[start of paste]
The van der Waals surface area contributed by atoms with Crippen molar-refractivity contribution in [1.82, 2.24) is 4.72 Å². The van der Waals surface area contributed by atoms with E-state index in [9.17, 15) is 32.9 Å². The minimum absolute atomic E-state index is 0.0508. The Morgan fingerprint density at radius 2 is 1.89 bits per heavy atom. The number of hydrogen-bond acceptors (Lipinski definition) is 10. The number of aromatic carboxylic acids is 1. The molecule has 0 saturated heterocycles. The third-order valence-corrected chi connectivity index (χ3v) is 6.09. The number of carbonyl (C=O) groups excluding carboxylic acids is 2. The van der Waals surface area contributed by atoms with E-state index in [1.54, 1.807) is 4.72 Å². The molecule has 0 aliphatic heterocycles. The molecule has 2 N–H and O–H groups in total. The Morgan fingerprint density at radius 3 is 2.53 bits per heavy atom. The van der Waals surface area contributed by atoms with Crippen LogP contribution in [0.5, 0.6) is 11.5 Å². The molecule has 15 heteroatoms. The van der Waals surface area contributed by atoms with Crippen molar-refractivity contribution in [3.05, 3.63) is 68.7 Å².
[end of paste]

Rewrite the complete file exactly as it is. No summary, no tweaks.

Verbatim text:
The van der Waals surface area contributed by atoms with Crippen molar-refractivity contribution in [1.82, 2.24) is 4.72 Å². The van der Waals surface area contributed by atoms with E-state index in [9.17, 15) is 32.9 Å². The minimum absolute atomic E-state index is 0.0508. The Morgan fingerprint density at radius 2 is 1.89 bits per heavy atom. The number of hydrogen-bond acceptors (Lipinski definition) is 10. The number of aromatic carboxylic acids is 1. The molecule has 0 saturated heterocycles. The third-order valence-corrected chi connectivity index (χ3v) is 6.09. The number of carbonyl (C=O) groups excluding carboxylic acids is 2. The van der Waals surface area contributed by atoms with E-state index in [1.54, 1.807) is 4.72 Å². The molecule has 0 aliphatic heterocycles. The molecule has 2 N–H and O–H groups in total. The Morgan fingerprint density at radius 3 is 2.53 bits per heavy atom. The van der Waals surface area contributed by atoms with Crippen LogP contribution in [0.5, 0.6) is 11.5 Å². The molecule has 15 heteroatoms. The van der Waals surface area contributed by atoms with Crippen molar-refractivity contribution in [3.05, 3.63) is 68.7 Å².